PETA President Craig Farmer said: "just to watch it suffer!....."
The dinosaur, a baby Apatosaurus nicknamed “Spot,” is currently being incubated at the University's College of Veterinary Medicine.
The scientists extracted DNA from preserved Apatosaurus fossils, which were on display at the university’s museum of natural science. Once the DNA was harvested, scientists injected it into a fertile ostrich womb.
“Ostriches share a lot of genetic traits with dinosaurs,” said Dr. Gerrard Jones, a biology professor at LJMU and the project’s leading scientist. “Their eggshell microstructures are almost identical to those of the Apatosaurus. That’s why the cloning worked so perfectly.”
Those in the scientific community say the dinosaur cloning – the first ever of its kind – is a milestone for genetic engineering.
“I used to think this kind of thing could only happen in the movies,” said Dr. Gemma Sheridan, a LJMU chemistry professor. “But we’re making it happen right here in our lab. It’s astounding.”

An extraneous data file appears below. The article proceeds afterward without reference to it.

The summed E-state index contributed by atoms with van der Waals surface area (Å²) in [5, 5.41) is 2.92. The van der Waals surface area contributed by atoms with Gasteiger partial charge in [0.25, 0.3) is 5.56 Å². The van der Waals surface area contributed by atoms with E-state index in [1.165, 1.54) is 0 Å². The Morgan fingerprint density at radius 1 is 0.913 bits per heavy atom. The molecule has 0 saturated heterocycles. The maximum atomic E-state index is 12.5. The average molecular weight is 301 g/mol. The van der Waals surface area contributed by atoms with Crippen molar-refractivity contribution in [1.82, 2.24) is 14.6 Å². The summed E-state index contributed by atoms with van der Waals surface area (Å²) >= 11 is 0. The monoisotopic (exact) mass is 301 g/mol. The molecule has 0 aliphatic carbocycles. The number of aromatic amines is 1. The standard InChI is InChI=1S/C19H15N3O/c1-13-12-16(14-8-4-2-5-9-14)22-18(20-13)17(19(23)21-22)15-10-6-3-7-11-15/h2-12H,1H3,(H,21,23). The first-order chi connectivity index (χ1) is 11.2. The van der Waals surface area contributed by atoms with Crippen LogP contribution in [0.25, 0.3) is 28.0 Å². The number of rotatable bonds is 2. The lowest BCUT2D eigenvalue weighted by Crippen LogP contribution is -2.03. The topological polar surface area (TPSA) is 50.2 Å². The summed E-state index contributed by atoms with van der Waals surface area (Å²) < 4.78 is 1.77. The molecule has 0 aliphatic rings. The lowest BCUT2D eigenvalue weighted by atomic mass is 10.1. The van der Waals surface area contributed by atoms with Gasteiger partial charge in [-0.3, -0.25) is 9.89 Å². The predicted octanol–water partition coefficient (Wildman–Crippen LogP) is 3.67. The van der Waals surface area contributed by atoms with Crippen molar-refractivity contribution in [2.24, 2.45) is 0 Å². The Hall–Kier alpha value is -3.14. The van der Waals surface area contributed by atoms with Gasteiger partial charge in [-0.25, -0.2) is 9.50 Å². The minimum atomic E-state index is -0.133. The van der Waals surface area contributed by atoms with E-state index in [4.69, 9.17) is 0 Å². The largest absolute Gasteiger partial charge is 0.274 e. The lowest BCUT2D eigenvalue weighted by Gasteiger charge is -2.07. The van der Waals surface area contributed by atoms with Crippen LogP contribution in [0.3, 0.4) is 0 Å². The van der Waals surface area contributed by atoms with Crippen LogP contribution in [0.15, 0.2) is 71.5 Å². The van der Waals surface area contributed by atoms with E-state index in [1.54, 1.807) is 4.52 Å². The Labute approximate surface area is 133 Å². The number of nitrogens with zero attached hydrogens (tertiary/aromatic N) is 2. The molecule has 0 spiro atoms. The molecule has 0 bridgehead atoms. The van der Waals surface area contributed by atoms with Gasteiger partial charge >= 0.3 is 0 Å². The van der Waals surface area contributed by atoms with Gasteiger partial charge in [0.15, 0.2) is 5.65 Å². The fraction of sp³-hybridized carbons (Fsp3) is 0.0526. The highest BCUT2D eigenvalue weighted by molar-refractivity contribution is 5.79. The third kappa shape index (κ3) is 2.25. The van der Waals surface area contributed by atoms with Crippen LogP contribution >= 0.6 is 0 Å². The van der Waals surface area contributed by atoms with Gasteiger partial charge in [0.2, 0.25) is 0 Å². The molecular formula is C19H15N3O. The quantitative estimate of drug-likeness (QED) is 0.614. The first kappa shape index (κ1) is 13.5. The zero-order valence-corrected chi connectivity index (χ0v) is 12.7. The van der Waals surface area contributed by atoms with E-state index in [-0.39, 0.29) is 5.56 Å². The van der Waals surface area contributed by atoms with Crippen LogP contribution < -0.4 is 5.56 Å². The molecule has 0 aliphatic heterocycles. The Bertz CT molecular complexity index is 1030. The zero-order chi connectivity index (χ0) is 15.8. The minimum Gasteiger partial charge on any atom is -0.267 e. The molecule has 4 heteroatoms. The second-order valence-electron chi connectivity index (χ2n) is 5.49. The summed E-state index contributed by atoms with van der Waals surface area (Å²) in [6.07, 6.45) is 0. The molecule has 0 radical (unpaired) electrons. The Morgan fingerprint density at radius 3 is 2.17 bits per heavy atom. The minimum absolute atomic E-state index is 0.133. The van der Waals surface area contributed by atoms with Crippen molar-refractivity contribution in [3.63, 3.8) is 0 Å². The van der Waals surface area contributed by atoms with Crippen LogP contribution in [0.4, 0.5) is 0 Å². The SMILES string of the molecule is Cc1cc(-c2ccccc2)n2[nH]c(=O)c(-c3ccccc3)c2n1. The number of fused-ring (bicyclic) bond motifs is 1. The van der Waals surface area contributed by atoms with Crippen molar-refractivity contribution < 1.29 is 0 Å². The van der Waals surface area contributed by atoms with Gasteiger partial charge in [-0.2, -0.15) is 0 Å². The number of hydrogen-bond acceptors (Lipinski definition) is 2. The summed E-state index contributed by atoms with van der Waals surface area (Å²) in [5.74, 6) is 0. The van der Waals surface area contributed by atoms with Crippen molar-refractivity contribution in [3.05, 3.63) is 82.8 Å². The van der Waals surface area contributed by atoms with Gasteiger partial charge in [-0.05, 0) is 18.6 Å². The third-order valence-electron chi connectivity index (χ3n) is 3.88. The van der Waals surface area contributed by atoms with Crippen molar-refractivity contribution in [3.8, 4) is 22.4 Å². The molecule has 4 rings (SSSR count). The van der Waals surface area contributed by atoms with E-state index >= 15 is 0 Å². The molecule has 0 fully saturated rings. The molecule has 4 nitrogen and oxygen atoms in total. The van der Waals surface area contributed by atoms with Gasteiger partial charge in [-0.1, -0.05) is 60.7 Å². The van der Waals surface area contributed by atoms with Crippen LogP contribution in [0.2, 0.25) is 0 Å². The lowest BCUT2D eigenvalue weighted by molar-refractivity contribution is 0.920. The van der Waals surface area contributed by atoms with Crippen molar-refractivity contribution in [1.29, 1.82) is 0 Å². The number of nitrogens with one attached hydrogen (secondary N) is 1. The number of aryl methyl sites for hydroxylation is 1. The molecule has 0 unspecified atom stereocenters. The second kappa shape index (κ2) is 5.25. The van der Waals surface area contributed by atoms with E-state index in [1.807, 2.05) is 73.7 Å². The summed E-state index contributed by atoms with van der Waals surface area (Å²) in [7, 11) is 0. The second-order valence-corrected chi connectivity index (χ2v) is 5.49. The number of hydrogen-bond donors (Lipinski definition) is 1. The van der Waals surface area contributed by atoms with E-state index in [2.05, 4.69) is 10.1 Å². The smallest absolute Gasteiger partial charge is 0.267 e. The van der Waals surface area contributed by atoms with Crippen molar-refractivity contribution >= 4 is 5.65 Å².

The cloning attracted the attention of a wide variety of animal rights activists and religious groups. They claim that animal cloning is unethical and immoral.
PETA President Craig Farmer criticized the scientists for performing potentially life threatening threats on a new species.
“These scientists brought an animal from the Jurassic age back to life – just to watch it suffer!” he said.
But Dr. Sheridan doesn’t seem to be bothered by the activists’ quibbling. She says that the opportunities afforded by dinosaur cloning are endless.
Within ten years, we could repopulate the world with dinosaurs,” she said.
As of press time, the dinosaur is in stable condition. Scientists plan to run more tests on him today.